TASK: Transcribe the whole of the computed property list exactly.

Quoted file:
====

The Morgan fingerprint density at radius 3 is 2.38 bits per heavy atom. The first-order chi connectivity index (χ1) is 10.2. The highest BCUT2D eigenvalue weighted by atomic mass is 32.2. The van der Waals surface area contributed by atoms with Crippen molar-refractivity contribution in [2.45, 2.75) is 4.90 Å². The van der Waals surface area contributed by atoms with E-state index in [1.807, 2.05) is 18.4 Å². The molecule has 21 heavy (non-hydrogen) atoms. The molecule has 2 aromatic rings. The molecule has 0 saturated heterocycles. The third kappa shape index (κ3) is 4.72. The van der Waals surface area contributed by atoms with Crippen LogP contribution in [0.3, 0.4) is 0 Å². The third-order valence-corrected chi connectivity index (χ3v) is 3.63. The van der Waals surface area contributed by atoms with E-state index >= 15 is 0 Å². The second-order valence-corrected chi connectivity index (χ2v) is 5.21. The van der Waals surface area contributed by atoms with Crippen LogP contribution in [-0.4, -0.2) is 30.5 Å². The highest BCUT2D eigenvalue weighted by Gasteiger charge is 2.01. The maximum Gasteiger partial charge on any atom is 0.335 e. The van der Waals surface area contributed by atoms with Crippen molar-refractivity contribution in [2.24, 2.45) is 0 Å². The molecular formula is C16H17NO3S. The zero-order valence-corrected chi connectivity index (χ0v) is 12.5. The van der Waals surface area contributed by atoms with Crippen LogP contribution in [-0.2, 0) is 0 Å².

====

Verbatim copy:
The Morgan fingerprint density at radius 3 is 2.38 bits per heavy atom. The first-order chi connectivity index (χ1) is 10.2. The highest BCUT2D eigenvalue weighted by atomic mass is 32.2. The van der Waals surface area contributed by atoms with Crippen molar-refractivity contribution in [2.45, 2.75) is 4.90 Å². The van der Waals surface area contributed by atoms with E-state index in [1.807, 2.05) is 18.4 Å². The molecule has 21 heavy (non-hydrogen) atoms. The molecule has 2 aromatic rings. The molecule has 0 saturated heterocycles. The third kappa shape index (κ3) is 4.72. The van der Waals surface area contributed by atoms with Crippen LogP contribution in [0.3, 0.4) is 0 Å². The third-order valence-corrected chi connectivity index (χ3v) is 3.63. The van der Waals surface area contributed by atoms with E-state index >= 15 is 0 Å². The second-order valence-corrected chi connectivity index (χ2v) is 5.21. The van der Waals surface area contributed by atoms with Crippen LogP contribution in [-0.4, -0.2) is 30.5 Å². The highest BCUT2D eigenvalue weighted by Gasteiger charge is 2.01. The maximum Gasteiger partial charge on any atom is 0.335 e. The van der Waals surface area contributed by atoms with Crippen molar-refractivity contribution in [2.24, 2.45) is 0 Å². The molecular formula is C16H17NO3S. The zero-order valence-corrected chi connectivity index (χ0v) is 12.5. The van der Waals surface area contributed by atoms with Crippen LogP contribution in [-0.2, 0) is 0 Å².